Trevor Noah is Africa's most inspiring comedian and now he is well on his way in making Americans laugh along with him. Hosting America's "The Daily Show" on "Comedy Central" is no mean feat, even for an American-born comedian, so Africans view Trevor as something of a miracle.

Trevor was born illegally. By that, he was born in a racially divided country. His Father was a white Swiss and his mother was a black African and they were not allowed to have sexual relations. But they did, and Trevor happened.

Trevor Noah was born marginalized

People often think the draconian Apartheid government applied only to black people.

But in Africa, there is a term for mixed races - colored people.They are often neither accepted into society by pure-blood black people or pure-blood white people, (But to be honest, it's not certain how many fifth-generation whites are white as the driven snow). Trevor fell into that mixed-blood group.

He was not the only marginalized victim of the Nationalist government of South Africa pre-independence. Did you know that under Apartheid rule, a single mother had fewer rights than a certified lunatic? Did you know that a single mother's child automatically became a ward of the state? Did you know that a single mother had to have her fathers permission to open a bank account?

Did you know that the 'Dutch' Afrikaans speaking people who ruled the county hated the white English speakers?

They fought two wars historically and never forgave the British settlers for trying to 'steal their' country.

Did you know that if you were a young white adult you had to go and fight a war or you went to jail? Then, of course, there were many unspeakable things that they did to the black community. Did you know that many white people went to jail for trying to work with black activists to change things in South Africa?

These are all things that were hard to live with, no matter what your color was under the Nationalist Government in South Africa.

For all races, life pre-Nelson Mandela was not a bundle of laughs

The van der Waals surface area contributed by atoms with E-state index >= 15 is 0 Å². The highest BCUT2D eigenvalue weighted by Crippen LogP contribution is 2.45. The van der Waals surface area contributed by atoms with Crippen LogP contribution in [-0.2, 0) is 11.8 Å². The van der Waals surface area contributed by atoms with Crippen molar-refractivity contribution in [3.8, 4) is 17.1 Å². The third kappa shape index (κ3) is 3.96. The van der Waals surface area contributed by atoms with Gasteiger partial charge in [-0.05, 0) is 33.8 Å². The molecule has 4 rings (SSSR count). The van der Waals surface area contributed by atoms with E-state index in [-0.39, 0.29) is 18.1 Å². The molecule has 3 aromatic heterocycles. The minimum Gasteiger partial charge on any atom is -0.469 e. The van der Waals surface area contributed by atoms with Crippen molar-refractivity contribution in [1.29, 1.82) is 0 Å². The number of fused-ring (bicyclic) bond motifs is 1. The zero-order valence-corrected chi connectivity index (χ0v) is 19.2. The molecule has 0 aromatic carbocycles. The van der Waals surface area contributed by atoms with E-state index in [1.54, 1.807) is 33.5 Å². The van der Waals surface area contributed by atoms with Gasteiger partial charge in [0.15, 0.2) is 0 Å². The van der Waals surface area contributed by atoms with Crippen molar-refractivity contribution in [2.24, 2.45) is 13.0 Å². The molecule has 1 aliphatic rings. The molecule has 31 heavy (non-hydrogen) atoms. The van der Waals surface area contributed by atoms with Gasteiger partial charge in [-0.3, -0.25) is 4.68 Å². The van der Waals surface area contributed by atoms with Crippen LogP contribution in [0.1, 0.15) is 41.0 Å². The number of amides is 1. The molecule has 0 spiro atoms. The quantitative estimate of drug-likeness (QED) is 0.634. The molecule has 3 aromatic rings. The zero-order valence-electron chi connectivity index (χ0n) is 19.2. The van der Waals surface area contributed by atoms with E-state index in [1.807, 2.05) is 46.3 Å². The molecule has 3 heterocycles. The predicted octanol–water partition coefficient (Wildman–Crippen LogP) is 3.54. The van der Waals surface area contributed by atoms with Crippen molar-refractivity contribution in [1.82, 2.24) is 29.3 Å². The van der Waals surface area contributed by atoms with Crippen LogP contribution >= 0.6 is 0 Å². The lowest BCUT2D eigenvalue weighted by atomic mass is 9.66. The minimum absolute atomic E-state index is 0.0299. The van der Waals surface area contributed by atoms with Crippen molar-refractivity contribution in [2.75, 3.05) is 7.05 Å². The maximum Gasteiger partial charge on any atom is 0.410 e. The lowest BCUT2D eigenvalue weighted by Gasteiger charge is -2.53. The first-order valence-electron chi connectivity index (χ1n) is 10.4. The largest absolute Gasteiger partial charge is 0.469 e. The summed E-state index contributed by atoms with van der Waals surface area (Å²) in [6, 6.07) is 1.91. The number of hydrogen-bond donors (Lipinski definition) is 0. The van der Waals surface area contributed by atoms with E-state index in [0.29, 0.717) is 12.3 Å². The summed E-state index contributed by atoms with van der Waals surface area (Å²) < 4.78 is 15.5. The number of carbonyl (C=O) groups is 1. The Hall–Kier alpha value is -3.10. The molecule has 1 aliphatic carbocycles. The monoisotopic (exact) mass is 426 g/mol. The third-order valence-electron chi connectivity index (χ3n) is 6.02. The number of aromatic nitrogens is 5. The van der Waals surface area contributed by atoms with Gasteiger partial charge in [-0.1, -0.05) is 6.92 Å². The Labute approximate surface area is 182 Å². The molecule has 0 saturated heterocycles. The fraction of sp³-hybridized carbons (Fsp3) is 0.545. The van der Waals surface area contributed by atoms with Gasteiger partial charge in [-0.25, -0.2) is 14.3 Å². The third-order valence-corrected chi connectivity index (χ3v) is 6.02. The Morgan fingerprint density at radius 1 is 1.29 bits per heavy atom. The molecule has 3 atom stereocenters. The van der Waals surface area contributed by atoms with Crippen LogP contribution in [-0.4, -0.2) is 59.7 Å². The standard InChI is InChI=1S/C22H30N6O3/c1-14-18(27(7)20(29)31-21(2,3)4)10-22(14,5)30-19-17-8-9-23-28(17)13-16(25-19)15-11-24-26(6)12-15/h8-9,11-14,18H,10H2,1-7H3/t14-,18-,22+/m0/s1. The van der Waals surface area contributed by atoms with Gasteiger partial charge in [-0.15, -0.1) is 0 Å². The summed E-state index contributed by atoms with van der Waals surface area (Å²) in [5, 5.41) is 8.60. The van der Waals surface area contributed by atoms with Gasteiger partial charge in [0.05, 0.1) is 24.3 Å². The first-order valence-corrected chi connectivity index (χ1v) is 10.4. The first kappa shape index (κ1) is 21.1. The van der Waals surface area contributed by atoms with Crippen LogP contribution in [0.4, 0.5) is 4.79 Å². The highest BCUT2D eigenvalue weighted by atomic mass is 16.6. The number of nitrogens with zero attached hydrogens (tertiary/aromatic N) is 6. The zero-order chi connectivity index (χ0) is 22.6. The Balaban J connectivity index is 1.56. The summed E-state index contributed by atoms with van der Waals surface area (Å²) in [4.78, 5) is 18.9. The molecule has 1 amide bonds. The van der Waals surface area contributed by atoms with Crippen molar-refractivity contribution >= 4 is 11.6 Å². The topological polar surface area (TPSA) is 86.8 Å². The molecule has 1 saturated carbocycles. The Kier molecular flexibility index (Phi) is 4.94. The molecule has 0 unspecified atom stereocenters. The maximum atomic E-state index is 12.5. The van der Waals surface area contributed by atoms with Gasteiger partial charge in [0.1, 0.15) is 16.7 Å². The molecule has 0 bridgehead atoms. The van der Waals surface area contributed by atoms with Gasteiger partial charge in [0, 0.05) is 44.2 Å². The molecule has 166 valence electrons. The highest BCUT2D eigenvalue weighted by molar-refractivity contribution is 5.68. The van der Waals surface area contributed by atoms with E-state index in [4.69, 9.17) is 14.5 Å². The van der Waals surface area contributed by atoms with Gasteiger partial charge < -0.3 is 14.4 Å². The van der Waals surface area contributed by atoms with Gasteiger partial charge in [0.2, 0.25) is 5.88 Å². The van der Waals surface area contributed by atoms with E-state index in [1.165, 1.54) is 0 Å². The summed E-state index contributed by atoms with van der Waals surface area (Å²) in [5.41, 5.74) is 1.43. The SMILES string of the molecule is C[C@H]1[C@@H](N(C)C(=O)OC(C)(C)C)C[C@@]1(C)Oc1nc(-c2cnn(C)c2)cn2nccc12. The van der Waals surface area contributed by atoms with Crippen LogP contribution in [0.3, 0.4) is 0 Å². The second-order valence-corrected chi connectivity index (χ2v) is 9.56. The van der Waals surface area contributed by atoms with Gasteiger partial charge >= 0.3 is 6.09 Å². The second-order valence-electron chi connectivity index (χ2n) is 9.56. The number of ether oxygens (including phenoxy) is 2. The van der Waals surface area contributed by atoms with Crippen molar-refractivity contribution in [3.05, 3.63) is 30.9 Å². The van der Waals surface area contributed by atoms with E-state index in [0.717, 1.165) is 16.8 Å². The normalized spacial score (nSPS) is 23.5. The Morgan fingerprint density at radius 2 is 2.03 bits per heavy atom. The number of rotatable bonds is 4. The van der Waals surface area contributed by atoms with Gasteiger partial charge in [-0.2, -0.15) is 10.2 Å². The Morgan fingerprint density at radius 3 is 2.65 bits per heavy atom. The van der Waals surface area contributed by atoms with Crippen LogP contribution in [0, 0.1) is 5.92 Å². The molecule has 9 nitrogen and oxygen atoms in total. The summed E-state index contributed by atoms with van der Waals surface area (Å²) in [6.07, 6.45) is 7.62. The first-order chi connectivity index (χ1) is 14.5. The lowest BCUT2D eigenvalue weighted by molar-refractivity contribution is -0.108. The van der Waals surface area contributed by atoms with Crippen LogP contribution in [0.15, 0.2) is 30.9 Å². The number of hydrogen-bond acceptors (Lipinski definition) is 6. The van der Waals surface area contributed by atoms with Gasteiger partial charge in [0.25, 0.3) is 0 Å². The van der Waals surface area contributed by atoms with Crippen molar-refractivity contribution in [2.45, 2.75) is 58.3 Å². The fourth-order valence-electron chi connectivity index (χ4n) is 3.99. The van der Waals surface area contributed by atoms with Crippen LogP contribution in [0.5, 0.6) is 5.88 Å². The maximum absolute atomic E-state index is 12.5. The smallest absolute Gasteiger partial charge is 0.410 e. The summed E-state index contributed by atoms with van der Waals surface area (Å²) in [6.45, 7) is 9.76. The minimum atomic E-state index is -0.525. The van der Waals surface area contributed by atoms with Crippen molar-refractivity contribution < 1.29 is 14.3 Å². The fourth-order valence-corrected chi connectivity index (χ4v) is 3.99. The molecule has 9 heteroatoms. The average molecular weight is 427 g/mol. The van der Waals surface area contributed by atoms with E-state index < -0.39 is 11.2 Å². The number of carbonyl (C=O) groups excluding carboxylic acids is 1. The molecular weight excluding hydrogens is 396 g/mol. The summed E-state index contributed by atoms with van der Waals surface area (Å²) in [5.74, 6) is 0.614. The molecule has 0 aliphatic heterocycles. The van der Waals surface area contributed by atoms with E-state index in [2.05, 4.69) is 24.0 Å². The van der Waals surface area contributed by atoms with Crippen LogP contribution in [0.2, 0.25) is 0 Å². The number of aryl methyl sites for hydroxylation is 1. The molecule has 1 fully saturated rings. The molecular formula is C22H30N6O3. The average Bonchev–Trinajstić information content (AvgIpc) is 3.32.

So, for many white and black and colored people, life was not all roses in South Africa. And if you think Hollywood and #MeToo is shocking, you really did not want to experience life in South Africa before Mandela was released from prison, if you were an unmarried female of any race, in the workplace.

By the time Trevor was six, Nelson Mandela was released from prison and the lives of blacks and whites and colored people changed. For a start, shops opened on a Sunday and you could buy a beer on a weekend. This made many people wish that Nelson had been released years before. White students could get on with study without mandatory military call-ups.

Lots of things turned around for people across the social spectrum of South Africa, but nobody was laughing. The country had forgotten how to laugh. Then Trevor Noah came into our lives and people of all races and genders learned how to laugh again.

Trevor taught Africa to laugh and now Americans can learn too

Even in America, people are learning how to laugh.

Laughter is good for the soul. America needs to laugh right now. Trevor Noah is brutally honest and even non PC at times. But he grew up in a turbulent world where often there was no room for PC.

If you want to know more about Trevor buy his book, "Born a Crime." But this article is not a story about his life, or how he learned to laugh. It is a story about how he taught all of Africa to laugh and now he's doing the same thing to his American audience. Laugh. Take the time to watch a few of his shows. They will make you laugh and above all make you realize that you can do anything if you set your mind to it.